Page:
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  #26  
Old 04-12-2019, 09:18 AM
Tom Fuhrman Tom Fuhrman is offline
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I find that anything electronic is fine as long as it works, once it has a problem it's a crap shoot. Doesn't matter if it is a phone, computer, automobile, controller, watch, etc.

I was just on a cruise when 2 elevators had problems and needed to be fixed. Long and short of it was that they were made by Schindler and were 20 years old and they only had one person who they could send to fix them. He was in Italy,. They tried to send him to the port we were visiting in Brazil but Brazil has such strict restrictions on visas that he was unable to come. He finally met the ship and repaired them in St. Lucia in a few hours.
Technicians are scarce inn this day and age and technology is changing so fast that industry can not keep up. Example: Here at the local National Laboratory run by the Department of Energy. They still employ some guys in there 80's because there is no one else on staff that is capable of knowing how to use and fix some of their systems.
Convenience comes at a cost and you may never really know what that cost is until something doesn't perform properly.
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  #27  
Old 04-12-2019, 09:42 AM
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Pete VanderLaan Pete VanderLaan is offline
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electronics have finalized a throw away society . Plastics make it infinitely worse. I too hate touch screen failure.

SInce China refused to take out plastic recycle following the imposition of tariffs by Trump, I have become tons more conscious about what I buy and how I carry it home. I don't really like beverages in plastic but now buy only aluminum cans for them. That still recycles. Our little town now can only recycle cardboard and aluminum.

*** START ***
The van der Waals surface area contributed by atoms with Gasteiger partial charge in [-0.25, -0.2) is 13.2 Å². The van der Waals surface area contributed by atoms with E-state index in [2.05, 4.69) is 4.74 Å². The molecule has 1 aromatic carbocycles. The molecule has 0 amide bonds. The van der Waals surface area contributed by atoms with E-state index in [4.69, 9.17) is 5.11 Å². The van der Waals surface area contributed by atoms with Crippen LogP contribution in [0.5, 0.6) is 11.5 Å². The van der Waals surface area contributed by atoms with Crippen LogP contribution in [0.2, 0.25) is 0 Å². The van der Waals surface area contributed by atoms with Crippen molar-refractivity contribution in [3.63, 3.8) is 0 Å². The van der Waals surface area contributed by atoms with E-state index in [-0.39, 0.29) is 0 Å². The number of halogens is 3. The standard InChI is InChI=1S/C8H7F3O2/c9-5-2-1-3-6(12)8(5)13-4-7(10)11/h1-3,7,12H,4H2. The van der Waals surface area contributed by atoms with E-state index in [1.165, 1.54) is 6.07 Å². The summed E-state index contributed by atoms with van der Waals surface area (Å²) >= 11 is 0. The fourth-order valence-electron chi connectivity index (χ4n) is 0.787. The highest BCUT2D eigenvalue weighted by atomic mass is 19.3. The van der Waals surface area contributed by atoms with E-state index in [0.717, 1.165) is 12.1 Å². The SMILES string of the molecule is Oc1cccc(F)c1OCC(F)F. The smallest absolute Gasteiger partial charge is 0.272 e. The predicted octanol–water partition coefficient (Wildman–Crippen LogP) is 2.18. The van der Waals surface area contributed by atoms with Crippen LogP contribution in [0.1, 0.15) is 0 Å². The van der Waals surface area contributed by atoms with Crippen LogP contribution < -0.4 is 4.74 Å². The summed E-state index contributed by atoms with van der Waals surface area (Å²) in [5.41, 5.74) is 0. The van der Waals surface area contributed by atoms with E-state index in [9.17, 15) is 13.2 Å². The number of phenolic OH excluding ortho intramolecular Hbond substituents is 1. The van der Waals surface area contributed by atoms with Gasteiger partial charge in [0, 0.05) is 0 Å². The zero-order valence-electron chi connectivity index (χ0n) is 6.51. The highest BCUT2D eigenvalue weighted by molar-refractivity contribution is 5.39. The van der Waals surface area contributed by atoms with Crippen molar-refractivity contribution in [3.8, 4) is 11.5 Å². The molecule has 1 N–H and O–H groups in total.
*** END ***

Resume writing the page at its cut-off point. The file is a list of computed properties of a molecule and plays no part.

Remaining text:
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  #28  
Old 04-12-2019, 09:57 AM
Shawn Everette Shawn Everette is offline
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I'm coming to prefer products that I have some ability to repair, that's why I go PC. GB's I have a few things I can test before I send them back, the Love's I just threw away.

We had a control and record system for the holes at my old place that a singular non staffed person knew how to diagnose and modify. I made sure that was left behind when we relocated. I changed it to a pretty slick keycard system through our alarm company. The two times it went down I told them to show me how to fix it, information is power.
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  #29  
Old 04-12-2019, 10:04 AM
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Pete VanderLaan Pete VanderLaan is offline
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Peet Robison always built his own controllers. That really impressed me. I've never asked my son if it's doable for him.
When I was a lot younger, we had these big clunky boxes from West or Honeywell and I could pick them up at Los Alamos surplus for .10 Cents a pound. They were straight out of Frankenstein's laboratory but I threw them all out when we moved. I always loved the big "Clunk" when they tuned up. West made ramp and soaks as well and they had cams in them cut from thin aluminum. You had to cut your own programs. They had set ups to graph what was going on as well. The sheet paper became hard to get. Early days. The Bob Barber was really remarkable.
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  #30  
Old 04-12-2019, 10:32 AM
Steven O'Day Steven O'Day is offline